After the flight attendant union rejected a contract a couple weeks ago the matter was sent to binding arbitration per the agreement the union and the company made as part of the bankruptcy proceedings. That arbitration was scheduled to last up to four weeks but was completed in only two days last week.
And, even though the arbitration board had until early January to issue a ruling, that also came quickly. The new contract takes effect on Saturday and the new pay rate takes effect on January 1, 2015. The union was denied on each of the requests it made from the arbitration board.
The union’s main request in arbitration was to add “me-too” clauses into the contract so that if other unions manage to secure better benefits (e.g health insurance or profit sharing) then the FAs will get those same benefits. Not surprisingly the guy spearheading the drive to defeat the prior tentative agreement said the 2 days of arbitration is too short:
Twenty-nine-year flight attendant Trice Johnson, a leader of the opposition to the tentative agreement and a candidate for Miami base president in upcoming APFA elections, said two days was too short.
“The majority of the flight attendant membership that rejected the TA viewed the less-than-two-days hurried arbitration testimony as reckless and punitive by a union leadership miffed by the fact that they could not sell a flawed tentative agreement to its members,” Johnson said.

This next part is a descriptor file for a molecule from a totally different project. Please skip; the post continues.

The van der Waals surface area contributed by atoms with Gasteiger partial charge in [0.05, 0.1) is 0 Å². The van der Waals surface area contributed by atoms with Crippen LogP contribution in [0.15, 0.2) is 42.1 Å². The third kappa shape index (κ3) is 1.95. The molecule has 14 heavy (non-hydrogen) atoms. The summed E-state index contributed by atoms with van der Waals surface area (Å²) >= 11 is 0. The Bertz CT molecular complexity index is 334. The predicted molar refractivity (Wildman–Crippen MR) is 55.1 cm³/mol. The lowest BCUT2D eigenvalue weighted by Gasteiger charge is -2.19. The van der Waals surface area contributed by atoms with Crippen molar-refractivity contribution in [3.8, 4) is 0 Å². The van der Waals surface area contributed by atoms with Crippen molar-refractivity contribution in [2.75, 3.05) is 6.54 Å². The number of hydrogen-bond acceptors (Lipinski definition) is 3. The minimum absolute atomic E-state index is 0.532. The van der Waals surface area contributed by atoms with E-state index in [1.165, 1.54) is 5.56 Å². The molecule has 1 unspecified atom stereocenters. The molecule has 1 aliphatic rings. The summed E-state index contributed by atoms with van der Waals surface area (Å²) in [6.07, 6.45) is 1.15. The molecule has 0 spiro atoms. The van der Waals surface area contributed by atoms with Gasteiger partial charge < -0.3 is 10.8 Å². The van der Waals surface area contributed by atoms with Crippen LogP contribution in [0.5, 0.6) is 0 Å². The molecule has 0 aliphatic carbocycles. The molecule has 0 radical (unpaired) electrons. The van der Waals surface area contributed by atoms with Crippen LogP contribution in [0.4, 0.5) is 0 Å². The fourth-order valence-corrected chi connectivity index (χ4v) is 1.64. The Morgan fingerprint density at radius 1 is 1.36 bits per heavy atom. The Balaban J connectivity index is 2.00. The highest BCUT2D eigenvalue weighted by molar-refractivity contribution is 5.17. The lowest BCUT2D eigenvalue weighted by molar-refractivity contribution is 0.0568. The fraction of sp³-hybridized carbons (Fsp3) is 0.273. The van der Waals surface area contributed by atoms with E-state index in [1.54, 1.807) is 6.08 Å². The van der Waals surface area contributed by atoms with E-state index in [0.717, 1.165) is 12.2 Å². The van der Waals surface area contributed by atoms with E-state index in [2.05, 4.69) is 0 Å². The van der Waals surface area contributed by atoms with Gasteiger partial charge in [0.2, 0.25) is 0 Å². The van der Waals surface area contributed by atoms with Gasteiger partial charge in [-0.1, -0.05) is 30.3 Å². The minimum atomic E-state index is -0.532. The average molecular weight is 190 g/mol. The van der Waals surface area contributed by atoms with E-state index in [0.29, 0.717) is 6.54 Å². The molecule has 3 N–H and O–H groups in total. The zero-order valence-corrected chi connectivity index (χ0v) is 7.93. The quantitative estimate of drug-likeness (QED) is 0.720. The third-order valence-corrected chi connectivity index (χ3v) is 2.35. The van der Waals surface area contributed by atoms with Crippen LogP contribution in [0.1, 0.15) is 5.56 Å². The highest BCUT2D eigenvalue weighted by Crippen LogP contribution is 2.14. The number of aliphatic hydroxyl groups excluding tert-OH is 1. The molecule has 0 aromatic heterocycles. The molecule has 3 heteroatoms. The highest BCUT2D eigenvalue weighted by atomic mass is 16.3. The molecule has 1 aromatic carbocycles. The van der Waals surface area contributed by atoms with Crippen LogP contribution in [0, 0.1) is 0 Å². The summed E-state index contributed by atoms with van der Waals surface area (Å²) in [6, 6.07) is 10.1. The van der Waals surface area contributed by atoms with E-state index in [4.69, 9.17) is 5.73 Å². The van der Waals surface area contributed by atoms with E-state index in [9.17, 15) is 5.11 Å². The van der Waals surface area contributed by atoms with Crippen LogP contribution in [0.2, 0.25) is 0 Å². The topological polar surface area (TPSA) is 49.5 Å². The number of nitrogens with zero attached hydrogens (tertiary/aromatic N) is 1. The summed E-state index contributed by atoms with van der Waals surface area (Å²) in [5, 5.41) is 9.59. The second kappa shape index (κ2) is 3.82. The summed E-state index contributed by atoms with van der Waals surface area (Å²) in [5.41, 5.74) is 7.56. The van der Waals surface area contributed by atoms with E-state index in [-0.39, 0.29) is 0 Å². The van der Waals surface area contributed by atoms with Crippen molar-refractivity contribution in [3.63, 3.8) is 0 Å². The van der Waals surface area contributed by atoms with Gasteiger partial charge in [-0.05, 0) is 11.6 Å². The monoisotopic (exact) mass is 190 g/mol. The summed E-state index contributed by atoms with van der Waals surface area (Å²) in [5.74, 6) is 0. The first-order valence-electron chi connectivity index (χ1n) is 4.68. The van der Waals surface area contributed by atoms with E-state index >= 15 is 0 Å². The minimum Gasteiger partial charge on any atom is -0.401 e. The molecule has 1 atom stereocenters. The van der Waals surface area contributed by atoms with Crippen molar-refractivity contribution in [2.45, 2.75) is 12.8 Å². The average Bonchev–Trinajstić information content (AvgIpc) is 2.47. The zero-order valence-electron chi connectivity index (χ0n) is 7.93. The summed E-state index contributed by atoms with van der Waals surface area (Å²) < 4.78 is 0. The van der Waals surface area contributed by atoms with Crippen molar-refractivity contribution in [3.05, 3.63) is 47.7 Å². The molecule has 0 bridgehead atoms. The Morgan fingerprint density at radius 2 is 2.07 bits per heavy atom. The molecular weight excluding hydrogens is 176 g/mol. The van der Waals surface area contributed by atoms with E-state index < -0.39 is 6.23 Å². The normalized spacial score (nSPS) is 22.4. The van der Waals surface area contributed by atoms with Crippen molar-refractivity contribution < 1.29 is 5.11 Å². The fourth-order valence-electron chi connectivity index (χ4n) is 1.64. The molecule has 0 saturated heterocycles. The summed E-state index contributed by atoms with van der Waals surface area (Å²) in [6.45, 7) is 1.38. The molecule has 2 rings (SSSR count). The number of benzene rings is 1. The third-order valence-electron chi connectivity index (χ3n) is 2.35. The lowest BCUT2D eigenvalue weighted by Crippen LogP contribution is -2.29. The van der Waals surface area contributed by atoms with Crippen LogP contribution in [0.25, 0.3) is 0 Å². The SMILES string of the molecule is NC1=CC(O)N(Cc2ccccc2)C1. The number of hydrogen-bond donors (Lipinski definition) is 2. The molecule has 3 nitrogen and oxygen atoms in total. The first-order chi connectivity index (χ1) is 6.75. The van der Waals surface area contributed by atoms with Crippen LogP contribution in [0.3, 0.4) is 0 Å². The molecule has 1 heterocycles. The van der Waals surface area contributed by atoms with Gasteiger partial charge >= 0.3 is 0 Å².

American flight attendants have “steadily and voluntarily given back concession after concession for more than a decade,” he said, adding, “The union could have spent the members’ time more wisely by utilizing an appropriate time line (30 full days of testimony) to present a thoughtful and accurate case to the arbitrators.”
That same guy has been a rather public figure in protesting the arbitration at all, ignoring the part where the union had agreed to that to get the company out of bankruptcy. And the part where he’s running for president of the local base should be interesting, especially if his opponent manages to point out that his efforts cost the FAs tens of millions of dollars in contract value.
In the end that same limitation on total contract value is why the arbitrator denied the union’s requests. In each case the request (“me-too” or backdating the raise) was determined to increase the value of that contract beyond what the agreement would permit.
It will be interesting to see just how happy the flight attendants are with the new contract for the next few years. Especially when they had something even more lucrative nearly locked up. That’s gotta sting.
Never miss another post: Sign up for email alerts and get only the content you want direct to your inbox.